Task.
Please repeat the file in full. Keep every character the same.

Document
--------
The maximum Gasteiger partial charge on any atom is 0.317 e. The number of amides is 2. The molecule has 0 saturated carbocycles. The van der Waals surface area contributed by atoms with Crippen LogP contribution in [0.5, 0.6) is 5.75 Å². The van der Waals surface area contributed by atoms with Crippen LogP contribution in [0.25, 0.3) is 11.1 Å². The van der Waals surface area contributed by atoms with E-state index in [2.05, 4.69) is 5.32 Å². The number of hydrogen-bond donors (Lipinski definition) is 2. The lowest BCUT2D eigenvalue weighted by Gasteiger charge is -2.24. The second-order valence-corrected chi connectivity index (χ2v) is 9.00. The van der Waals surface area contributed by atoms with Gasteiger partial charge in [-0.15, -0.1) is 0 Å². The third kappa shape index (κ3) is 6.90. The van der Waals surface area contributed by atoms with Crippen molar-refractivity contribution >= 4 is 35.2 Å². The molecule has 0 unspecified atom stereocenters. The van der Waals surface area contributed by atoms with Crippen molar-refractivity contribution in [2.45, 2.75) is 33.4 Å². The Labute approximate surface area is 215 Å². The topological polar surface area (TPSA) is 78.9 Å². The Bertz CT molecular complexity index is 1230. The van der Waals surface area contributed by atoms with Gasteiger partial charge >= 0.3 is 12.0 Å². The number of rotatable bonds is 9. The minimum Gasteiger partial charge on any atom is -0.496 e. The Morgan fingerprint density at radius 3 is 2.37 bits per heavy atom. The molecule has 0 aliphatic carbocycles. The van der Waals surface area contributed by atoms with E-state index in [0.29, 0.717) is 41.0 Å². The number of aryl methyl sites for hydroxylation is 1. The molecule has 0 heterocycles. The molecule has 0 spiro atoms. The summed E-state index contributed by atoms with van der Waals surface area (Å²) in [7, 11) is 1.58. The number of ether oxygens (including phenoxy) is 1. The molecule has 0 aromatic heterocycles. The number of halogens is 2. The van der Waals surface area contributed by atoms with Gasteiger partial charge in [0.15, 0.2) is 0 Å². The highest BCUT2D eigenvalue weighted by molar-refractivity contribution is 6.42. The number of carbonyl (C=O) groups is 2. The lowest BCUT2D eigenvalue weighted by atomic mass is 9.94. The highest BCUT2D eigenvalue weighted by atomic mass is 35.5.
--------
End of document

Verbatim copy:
The maximum Gasteiger partial charge on any atom is 0.317 e. The number of amides is 2. The molecule has 0 saturated carbocycles. The van der Waals surface area contributed by atoms with Crippen LogP contribution in [0.5, 0.6) is 5.75 Å². The van der Waals surface area contributed by atoms with Crippen LogP contribution in [0.25, 0.3) is 11.1 Å². The van der Waals surface area contributed by atoms with E-state index in [2.05, 4.69) is 5.32 Å². The number of hydrogen-bond donors (Lipinski definition) is 2. The lowest BCUT2D eigenvalue weighted by Gasteiger charge is -2.24. The second-order valence-corrected chi connectivity index (χ2v) is 9.00. The van der Waals surface area contributed by atoms with Gasteiger partial charge in [-0.15, -0.1) is 0 Å². The third kappa shape index (κ3) is 6.90. The van der Waals surface area contributed by atoms with Crippen molar-refractivity contribution >= 4 is 35.2 Å². The molecule has 0 unspecified atom stereocenters. The van der Waals surface area contributed by atoms with Crippen molar-refractivity contribution in [2.45, 2.75) is 33.4 Å². The Labute approximate surface area is 215 Å². The topological polar surface area (TPSA) is 78.9 Å². The Bertz CT molecular complexity index is 1230. The van der Waals surface area contributed by atoms with Gasteiger partial charge >= 0.3 is 12.0 Å². The number of rotatable bonds is 9. The minimum Gasteiger partial charge on any atom is -0.496 e. The Morgan fingerprint density at radius 3 is 2.37 bits per heavy atom. The molecule has 0 aliphatic carbocycles. The van der Waals surface area contributed by atoms with E-state index in [0.29, 0.717) is 41.0 Å². The number of aryl methyl sites for hydroxylation is 1. The molecule has 0 heterocycles. The molecule has 0 spiro atoms. The summed E-state index contributed by atoms with van der Waals surface area (Å²) in [7, 11) is 1.58. The number of ether oxygens (including phenoxy) is 1. The molecule has 0 aromatic heterocycles. The number of halogens is 2. The van der Waals surface area contributed by atoms with Gasteiger partial charge in [0.15, 0.2) is 0 Å². The highest BCUT2D eigenvalue weighted by molar-refractivity contribution is 6.42. The number of carbonyl (C=O) groups is 2. The lowest BCUT2D eigenvalue weighted by atomic mass is 9.94. The highest BCUT2D eigenvalue weighted by atomic mass is 35.5.